The executive in charge of the organization, who serves as the primary customer and advocate for an IT project. The Business Owner is responsible for identifying the business needs and performance measures to be satisfied by an IT project; providing funding for the IT project; establishing and approving changes to cost, schedule and performance goals; and validating that the IT project initially meets business requirements and continues to meet business requirements.
Program offices and system owners.
Capital Planning and Investment Control (CPIC) Process
A process to structure budget formulation and execution and to ensure that investments consistently support the strategic goals of the Agency.
Chief Information Officer (CIO)
The Office of the Chief Information Officer advises the Secretary and the Assistant Secretary for Resources and Technology (ASRT) on matters pertaining to the use of information and related technologies to accomplish Departmental goals and program objectives. The mission of the Office is to establish and provide: Assistance and guidance on the use of technology-supported business process reengineering; investment analysis; performance measurement; strategic development and application of information systems and infrastructure; policies to provide improved management of information resources and technology; and better, more efficient service to our clients and employees.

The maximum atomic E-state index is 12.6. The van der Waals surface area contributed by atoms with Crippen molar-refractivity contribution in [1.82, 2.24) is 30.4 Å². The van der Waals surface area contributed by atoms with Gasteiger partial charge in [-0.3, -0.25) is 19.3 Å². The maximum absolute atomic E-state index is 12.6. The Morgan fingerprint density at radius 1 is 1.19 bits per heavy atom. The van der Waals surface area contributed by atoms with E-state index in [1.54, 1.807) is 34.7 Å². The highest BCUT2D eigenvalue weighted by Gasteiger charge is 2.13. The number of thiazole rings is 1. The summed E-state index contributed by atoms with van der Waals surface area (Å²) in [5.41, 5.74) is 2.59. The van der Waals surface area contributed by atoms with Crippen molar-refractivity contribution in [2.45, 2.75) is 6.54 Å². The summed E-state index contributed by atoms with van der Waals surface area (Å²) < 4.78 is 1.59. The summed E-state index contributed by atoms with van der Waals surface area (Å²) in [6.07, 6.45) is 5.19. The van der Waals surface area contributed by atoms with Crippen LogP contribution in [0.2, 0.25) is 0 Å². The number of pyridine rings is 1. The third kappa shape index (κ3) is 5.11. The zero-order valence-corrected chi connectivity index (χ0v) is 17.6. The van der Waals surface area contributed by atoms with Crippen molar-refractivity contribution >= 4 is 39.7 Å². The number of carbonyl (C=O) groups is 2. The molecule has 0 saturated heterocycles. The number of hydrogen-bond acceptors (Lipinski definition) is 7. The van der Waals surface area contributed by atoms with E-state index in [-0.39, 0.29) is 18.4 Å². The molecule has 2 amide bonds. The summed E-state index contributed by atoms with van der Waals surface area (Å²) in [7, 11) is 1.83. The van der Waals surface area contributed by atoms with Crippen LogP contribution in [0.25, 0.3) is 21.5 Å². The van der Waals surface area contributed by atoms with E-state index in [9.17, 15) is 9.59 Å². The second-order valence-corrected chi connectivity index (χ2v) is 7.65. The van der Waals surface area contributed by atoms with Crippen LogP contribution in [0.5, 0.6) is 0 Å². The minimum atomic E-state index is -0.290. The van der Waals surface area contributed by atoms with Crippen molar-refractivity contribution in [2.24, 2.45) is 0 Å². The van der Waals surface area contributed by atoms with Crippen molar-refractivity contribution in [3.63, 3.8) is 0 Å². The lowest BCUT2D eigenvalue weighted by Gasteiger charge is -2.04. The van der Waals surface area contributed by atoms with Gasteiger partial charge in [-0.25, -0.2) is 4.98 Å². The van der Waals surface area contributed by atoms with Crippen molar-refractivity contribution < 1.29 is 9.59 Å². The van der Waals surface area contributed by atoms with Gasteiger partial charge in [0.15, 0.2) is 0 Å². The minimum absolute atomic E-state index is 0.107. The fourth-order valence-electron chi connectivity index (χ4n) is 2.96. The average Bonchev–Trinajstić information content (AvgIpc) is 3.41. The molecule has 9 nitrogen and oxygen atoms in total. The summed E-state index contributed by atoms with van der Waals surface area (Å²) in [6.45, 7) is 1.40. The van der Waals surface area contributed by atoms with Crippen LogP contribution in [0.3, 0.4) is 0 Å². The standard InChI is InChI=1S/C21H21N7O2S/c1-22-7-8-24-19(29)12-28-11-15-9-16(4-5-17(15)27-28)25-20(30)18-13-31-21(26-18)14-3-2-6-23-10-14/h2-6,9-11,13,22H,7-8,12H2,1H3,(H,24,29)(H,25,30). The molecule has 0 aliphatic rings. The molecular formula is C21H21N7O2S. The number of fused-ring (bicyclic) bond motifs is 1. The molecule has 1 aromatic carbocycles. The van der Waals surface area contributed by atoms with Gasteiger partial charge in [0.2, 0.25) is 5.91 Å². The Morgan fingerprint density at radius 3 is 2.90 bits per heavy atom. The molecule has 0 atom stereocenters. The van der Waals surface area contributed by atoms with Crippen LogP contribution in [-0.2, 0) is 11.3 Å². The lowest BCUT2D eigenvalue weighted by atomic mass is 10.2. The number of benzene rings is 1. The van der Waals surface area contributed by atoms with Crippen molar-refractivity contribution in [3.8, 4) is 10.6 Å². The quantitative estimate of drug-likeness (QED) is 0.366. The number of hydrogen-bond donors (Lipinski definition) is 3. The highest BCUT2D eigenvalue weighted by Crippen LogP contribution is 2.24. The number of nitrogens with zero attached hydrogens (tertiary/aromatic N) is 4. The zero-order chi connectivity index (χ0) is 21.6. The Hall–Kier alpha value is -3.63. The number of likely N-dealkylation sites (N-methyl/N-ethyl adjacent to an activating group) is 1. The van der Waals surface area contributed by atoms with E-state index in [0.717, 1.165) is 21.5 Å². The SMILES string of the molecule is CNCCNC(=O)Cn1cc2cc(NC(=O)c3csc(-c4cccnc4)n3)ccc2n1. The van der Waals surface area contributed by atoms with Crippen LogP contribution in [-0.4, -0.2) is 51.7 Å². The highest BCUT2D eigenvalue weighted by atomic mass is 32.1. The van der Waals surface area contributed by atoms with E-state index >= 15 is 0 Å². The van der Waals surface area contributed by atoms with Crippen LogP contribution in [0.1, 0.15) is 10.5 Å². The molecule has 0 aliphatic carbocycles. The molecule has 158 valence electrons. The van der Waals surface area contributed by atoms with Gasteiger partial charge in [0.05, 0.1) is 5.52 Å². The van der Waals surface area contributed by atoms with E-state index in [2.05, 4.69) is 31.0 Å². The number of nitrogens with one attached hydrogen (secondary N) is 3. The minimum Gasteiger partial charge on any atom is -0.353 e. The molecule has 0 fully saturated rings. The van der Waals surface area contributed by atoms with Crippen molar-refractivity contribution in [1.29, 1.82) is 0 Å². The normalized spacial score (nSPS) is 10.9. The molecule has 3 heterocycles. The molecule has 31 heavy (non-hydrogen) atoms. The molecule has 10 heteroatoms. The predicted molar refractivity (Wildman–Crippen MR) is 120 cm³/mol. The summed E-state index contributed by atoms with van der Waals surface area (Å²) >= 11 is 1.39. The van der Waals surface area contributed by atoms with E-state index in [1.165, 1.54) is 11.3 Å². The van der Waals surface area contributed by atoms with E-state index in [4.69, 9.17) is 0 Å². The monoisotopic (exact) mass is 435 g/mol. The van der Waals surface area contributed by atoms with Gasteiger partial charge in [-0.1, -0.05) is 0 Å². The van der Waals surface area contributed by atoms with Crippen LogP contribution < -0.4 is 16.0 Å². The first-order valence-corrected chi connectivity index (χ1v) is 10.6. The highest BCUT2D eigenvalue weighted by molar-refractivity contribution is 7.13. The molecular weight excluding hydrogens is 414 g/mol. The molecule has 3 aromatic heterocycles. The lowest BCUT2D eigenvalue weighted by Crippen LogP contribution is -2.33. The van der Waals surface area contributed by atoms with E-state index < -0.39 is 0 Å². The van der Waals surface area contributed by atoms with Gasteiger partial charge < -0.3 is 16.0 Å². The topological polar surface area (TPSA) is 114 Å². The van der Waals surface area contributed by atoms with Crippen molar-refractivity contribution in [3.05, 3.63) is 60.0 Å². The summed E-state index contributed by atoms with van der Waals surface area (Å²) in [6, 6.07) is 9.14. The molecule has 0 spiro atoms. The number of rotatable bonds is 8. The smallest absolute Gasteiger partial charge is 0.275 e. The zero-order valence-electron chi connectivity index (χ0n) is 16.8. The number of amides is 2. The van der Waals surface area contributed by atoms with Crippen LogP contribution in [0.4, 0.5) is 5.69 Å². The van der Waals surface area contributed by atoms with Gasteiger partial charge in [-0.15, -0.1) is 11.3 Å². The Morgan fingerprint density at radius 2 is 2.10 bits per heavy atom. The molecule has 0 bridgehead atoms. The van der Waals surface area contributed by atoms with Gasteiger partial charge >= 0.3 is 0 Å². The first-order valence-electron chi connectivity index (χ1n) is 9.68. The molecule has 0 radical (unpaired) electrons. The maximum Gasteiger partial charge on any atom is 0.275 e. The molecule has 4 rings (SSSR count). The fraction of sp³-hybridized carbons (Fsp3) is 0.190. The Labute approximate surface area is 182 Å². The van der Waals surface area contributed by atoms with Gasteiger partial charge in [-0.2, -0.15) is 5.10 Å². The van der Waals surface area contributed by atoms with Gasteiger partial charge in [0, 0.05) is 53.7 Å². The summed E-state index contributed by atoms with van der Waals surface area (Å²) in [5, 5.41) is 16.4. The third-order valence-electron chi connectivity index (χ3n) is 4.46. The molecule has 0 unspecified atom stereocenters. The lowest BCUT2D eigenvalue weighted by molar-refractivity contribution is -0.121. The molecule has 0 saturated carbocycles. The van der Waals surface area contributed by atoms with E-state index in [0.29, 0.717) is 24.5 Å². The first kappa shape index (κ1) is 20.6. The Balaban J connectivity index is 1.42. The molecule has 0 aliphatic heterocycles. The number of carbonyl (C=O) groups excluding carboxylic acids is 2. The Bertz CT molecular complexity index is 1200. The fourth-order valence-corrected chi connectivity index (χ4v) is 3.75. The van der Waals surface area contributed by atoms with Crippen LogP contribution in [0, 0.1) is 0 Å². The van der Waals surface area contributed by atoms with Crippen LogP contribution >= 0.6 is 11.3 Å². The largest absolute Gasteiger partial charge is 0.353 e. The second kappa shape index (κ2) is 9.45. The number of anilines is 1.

The HHS CIO Council, a cross-OPDIV review committee comprised of the OPDIV CIOs and chaired by the HHS CIO, is responsible for reviewing the technical and managerial soundness of IT investments and providing technical recommendations to the ITIRB.
Earned Value Management (EVM)